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Long-term air pollution exposure is associated with increased severity of rhinitis in 2 European cohorts

Emilie Burte 1, 2, 3 Bénédicte Leynaert 4 Alessandro Marcon 1, 5 Jean Bousquet 1, 6, 7 Meriem Benmerad 8 Roberto Bono 9 Anne-Elie Carsin 2, 3 Kees de Hoogh 10 Bertil Forsberg 11 Frederic Gormand 12 Joachim Heinrich 13 Jocelyne Just 14 Mark Nieuwenhuijsen 2, 3, 15 Isabelle Pin 16, 8 Morgane Stempfelet 17 Jordi Sunyer 3, 15, 2 Simona Villani 18 Nino Kunzli 10 Valérie Siroux 8 Deborah Jarvis 19 Rachel Nadif 1 Bénédicte Jacquemin 1, 3, 15, * 
Abstract : Background Very few studies have examined the association between long-term outdoor air pollution and rhinitis severity in adults. Objective We sought to assess the cross-sectional association between individual long-term exposure to air pollution and severity of rhinitis. Methods Participants with rhinitis from 2 multicenter European cohorts (Epidemiological Study on the Genetics and Environment on Asthma and the European Community Respiratory Health Survey) were included. Annual exposure to NO2, PM10, PM2.5, and PMcoarse (calculated by subtracting PM2.5 from PM10) was estimated using land-use regression models derived from the European Study of Cohorts for Air Pollution Effects project, at the participants' residential address. The score of rhinitis severity (range, 0-12), based on intensity of disturbance due to symptoms reported by questionnaire, was categorized into low (reference), mild, moderate, and high severity. Polytomous logistic regression models with a random intercept for city were used. Results A total of 1408 adults with rhinitis (mean age, 52 years; 46% men, 81% from the European Community Respiratory Health Survey) were included. The median (1st quartile-3rd quartile) score of rhinitis severity was 4 (2-6). Higher exposure to PM10 was associated with higher rhinitis severity (adjusted odds ratio [95% CI] for a 10 mu g/m(3) increase in PM10 for mild 1.20 [0.88-1.64], moderate 1.53 [1.07-2.19], and high severity 1.72 [1.23-2.41]). Similar results were found for PM2.5. Higher exposure to NO2 was associated with an increased severity of rhinitis, with similar adjusted odds ratios whatever the level of severity. Adjusted odds ratios were higher among participants without allergic sensitization than among those with, but interaction was found only for NO2. Conclusions People with rhinitis who live in areas with higher levels of pollution are more likely to report more severe nasal symptoms. Further work is required to elucidate the mechanisms of this association.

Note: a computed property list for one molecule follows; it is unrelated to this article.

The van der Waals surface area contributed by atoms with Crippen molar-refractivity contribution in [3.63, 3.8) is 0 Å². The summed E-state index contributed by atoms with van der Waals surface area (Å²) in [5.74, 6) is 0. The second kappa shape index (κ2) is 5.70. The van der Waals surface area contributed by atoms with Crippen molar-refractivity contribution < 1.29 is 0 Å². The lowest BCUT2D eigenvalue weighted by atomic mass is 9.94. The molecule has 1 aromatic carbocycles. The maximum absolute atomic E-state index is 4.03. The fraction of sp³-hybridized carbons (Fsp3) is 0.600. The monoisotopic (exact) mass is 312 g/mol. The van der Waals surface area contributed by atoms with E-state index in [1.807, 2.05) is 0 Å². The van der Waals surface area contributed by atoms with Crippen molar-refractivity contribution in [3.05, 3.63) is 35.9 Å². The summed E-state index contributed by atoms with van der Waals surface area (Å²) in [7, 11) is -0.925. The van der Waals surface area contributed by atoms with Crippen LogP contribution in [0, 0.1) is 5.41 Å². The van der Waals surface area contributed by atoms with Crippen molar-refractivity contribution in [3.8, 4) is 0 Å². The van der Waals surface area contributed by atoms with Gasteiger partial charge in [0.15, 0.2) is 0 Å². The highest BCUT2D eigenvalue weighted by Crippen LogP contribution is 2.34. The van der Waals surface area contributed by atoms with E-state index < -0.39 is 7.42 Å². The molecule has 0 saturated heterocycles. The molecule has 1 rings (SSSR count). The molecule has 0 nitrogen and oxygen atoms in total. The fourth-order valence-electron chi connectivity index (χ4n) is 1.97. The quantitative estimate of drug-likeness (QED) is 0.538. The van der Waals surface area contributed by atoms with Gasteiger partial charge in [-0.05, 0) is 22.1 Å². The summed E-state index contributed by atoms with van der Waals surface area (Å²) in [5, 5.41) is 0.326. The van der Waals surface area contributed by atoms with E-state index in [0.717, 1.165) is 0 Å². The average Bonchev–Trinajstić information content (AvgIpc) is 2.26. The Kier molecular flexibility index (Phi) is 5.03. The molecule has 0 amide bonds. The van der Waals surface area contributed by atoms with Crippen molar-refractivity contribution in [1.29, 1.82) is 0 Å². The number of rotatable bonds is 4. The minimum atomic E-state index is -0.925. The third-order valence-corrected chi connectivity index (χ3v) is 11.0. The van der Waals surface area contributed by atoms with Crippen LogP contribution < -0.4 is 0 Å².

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Emilie Burte, Bénédicte Leynaert, Alessandro Marcon, Jean Bousquet, Meriem Benmerad, et al.. Long-term air pollution exposure is associated with increased severity of rhinitis in 2 European cohorts. Journal of Allergy and Clinical Immunology, Elsevier, 2020, 145 (3), pp.834-+. ⟨10.1016/j.jaci.2019.11.040⟩. ⟨hal-02565460⟩

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